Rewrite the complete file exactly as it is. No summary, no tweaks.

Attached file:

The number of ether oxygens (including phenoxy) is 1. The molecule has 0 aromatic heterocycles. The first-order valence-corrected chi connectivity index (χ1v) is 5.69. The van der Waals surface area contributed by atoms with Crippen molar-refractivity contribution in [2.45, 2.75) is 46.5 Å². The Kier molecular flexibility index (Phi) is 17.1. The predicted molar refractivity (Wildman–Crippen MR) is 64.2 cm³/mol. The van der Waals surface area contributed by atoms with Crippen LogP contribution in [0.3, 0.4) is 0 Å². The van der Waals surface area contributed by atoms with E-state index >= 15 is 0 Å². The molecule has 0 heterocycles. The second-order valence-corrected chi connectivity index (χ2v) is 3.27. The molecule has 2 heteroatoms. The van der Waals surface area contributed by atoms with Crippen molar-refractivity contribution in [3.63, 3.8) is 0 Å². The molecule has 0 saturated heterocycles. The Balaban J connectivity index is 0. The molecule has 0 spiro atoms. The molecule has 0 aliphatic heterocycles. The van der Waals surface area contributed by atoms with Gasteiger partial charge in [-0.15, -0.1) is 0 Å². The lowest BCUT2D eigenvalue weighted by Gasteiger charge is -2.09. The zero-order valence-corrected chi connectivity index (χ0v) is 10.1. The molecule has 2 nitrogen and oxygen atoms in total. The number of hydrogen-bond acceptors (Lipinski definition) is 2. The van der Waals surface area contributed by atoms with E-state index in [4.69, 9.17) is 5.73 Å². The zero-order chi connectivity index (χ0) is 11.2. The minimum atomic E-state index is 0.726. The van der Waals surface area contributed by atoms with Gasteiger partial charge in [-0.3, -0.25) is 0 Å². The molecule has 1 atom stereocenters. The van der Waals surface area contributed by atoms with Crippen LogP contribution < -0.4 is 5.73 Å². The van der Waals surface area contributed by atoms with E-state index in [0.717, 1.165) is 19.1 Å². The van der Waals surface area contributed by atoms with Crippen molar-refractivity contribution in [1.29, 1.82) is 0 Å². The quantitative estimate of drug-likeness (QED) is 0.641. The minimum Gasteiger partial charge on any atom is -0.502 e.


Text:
The number of ether oxygens (including phenoxy) is 1. The molecule has 0 aromatic heterocycles. The first-order valence-corrected chi connectivity index (χ1v) is 5.69. The van der Waals surface area contributed by atoms with Crippen molar-refractivity contribution in [2.45, 2.75) is 46.5 Å². The Kier molecular flexibility index (Phi) is 17.1. The predicted molar refractivity (Wildman–Crippen MR) is 64.2 cm³/mol. The van der Waals surface area contributed by atoms with Crippen LogP contribution in [0.3, 0.4) is 0 Å². The van der Waals surface area contributed by atoms with E-state index >= 15 is 0 Å². The molecule has 0 heterocycles. The second-order valence-corrected chi connectivity index (χ2v) is 3.27. The molecule has 2 heteroatoms. The van der Waals surface area contributed by atoms with Crippen molar-refractivity contribution in [3.63, 3.8) is 0 Å². The molecule has 0 saturated heterocycles. The Balaban J connectivity index is 0. The molecule has 0 spiro atoms. The molecule has 0 aliphatic heterocycles. The van der Waals surface area contributed by atoms with Gasteiger partial charge in [-0.15, -0.1) is 0 Å². The lowest BCUT2D eigenvalue weighted by Gasteiger charge is -2.09. The zero-order valence-corrected chi connectivity index (χ0v) is 10.1. The molecule has 2 nitrogen and oxygen atoms in total. The number of hydrogen-bond acceptors (Lipinski definition) is 2. The van der Waals surface area contributed by atoms with E-state index in [4.69, 9.17) is 5.73 Å². The zero-order chi connectivity index (χ0) is 11.2. The minimum atomic E-state index is 0.726. The van der Waals surface area contributed by atoms with Gasteiger partial charge in [-0.3, -0.25) is 0 Å². The molecule has 1 atom stereocenters. The van der Waals surface area contributed by atoms with Crippen LogP contribution < -0.4 is 5.73 Å². The van der Waals surface area contributed by atoms with E-state index in [0.717, 1.165) is 19.1 Å². The van der Waals surface area contributed by atoms with Crippen molar-refractivity contribution in [1.29, 1.82) is 0 Å². The quantitative estimate of drug-likeness (QED) is 0.641. The minimum Gasteiger partial charge on any atom is -0.502 e.